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You are Important and So Is Your Family History
March 31, 2015
The series, 20 Reasons Why You Should Write Your Family History, continues with reasons #3 and #4. They are related because they both state how you are important, as a person unique in time and history that has a perpective no one else has, and you are important to others,
such as your family. Some of those family members will be alive in the
future and you may never meet them, but they could find out about you
through the personal history story you leave for them.
Check out the posts on the Association of Personal Historians Blog. Reason #3 was written by Jill Sarkozi and reason #4
byJane Shafron. They make powerful points about the importance of our
life stories. I am looking forward to the next post this week. I
also wrote about the series in the latest Your Life Is Your Story newsletter, available online.
Throwback Thursday - Long Strange Trip Maker
March 26, 2015
Today's Throwback Thursday
blog post comes from March 20, 2011 when I wrote about how Owsley
Stanley, best known as the outlaw chef of primo acid (aka LSD) had
Owsley was also closely connected with the Grateful Dead. That band has
been incredibly influential on a lot of lives and many excited
Dead-heads will be in Chicago this July for the Reunion Shows
of the four core remaining Grateful Dead members. The "Fare Thee Well"
shows will feature Trey Anastascio on guitar. It was 20 years ago this
July that the Grateful Dead played their last shows prior to the death
of their lead guitarist, Jerry Garcia. The virtuoso guitarist from
Phish will play lead on these shows and the anticipation is high. The
shows have been long sold out.
had an interesting life and certainly the Grateful Dead are a
fascinating part of the American music scene since the 1960's. Check
out the original March 20, 2011 post here.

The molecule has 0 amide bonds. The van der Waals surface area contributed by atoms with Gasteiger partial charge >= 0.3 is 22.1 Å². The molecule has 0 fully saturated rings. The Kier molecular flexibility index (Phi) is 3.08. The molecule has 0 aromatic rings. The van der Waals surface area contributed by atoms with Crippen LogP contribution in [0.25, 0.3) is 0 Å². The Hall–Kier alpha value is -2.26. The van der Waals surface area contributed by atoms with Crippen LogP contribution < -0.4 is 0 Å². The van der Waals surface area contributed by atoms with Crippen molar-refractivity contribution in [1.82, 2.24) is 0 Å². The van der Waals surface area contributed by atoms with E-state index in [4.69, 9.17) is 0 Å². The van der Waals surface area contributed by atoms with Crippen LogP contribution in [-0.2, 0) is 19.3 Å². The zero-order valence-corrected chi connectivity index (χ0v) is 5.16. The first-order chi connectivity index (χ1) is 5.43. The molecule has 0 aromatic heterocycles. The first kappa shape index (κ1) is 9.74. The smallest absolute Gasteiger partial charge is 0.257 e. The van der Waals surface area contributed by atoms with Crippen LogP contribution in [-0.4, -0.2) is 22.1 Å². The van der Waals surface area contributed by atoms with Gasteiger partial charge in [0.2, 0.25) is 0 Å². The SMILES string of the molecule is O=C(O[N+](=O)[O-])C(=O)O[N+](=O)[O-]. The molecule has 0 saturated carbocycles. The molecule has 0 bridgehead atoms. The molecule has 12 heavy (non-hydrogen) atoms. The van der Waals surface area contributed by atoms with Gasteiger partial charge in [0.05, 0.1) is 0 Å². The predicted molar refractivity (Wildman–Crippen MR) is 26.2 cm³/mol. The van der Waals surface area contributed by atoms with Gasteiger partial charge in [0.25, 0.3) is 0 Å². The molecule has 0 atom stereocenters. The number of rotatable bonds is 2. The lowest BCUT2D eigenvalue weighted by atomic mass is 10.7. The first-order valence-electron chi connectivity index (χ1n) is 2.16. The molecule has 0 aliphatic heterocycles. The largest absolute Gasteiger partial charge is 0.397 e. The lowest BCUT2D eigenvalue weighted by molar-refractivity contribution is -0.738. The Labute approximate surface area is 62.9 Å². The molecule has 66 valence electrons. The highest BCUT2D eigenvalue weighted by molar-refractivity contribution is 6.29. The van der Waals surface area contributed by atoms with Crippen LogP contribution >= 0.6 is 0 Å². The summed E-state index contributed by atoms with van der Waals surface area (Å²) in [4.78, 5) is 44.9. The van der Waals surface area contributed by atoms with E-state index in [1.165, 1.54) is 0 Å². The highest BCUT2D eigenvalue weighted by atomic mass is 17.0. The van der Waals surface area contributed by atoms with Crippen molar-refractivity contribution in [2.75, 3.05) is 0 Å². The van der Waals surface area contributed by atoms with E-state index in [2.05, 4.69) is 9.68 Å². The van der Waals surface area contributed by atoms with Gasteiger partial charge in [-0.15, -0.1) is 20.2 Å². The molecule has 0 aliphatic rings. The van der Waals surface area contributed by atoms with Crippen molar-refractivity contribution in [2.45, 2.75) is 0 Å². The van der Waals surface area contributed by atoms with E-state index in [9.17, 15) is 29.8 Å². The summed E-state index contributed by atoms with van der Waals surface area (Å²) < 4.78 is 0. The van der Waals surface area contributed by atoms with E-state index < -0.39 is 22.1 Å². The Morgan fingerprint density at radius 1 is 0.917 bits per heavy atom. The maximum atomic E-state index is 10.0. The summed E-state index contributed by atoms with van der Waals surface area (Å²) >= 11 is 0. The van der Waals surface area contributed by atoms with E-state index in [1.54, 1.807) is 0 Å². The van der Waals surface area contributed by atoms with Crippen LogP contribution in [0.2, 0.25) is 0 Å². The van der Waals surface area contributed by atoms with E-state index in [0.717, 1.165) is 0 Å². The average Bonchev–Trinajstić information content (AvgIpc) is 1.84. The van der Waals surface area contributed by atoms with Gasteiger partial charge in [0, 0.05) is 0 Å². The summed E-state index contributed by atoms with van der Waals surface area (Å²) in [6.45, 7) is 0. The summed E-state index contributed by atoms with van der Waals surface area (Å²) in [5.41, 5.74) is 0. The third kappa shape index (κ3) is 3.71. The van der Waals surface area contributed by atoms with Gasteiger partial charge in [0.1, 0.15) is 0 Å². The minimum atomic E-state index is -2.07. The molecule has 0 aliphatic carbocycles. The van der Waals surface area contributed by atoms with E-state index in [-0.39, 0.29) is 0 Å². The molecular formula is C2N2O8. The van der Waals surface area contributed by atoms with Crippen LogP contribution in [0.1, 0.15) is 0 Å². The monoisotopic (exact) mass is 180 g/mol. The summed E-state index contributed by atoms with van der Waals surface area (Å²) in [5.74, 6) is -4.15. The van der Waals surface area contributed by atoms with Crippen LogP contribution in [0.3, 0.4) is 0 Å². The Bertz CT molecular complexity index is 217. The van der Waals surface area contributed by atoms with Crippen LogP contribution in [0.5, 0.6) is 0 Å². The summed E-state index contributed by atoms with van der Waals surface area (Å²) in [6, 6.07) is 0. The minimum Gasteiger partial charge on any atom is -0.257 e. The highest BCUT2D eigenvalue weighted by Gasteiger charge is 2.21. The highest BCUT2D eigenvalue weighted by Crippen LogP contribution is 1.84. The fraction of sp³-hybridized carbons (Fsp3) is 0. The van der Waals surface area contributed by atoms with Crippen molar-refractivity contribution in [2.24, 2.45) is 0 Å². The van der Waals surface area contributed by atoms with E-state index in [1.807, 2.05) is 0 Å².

Spiritual Biographies Can Inspire
March 24, 2015
If you have ever read a biography, memoir or life story about a saint
or a person who has been on a spiritual journey you probably recognize
the power of those stories to inspire. This inspiration is a great
benefit of any well-told life story that includes how a person has
dealt with matters of faith.
I've read and been deeply moved by Story of a Soul and The Seven Storey Mountain,
autobiographies by Saint Therese Lisieux and Thomas Merton. And there
are many others, both recent and from even hundreds of years ago.
I know I am not the only one who thirsts for such stories. I regularly
get emails from people inquiring how to go about writing their own
stories of their spiritual journey. For that matter, my own story
includes many instances of faith. It seems to be a frequent theme for
many. I find that writing or reading about the spiritual angle of a
life helps me relate to the greater mystery of life. Plus, it
encourages me to continue my own journey, to even go deeper.
I have felt this way about life stories for some time, but today reading yet another article on the theme (Biographies are one way to delve into stories of spiritual life
by Heidi Schlumpf, March 21, 2015, National Catholic Register) it
seemed like a good opportunity to touch again on this subject.
Additionally, I just came off a four day men's retreat and I have been
stirred in my soul.
Consider the value of your story. Writing about your life can yield
real health benefits as well as spiritual wellness and insight.
Throwback Thursday - Right Time to Tell Your Story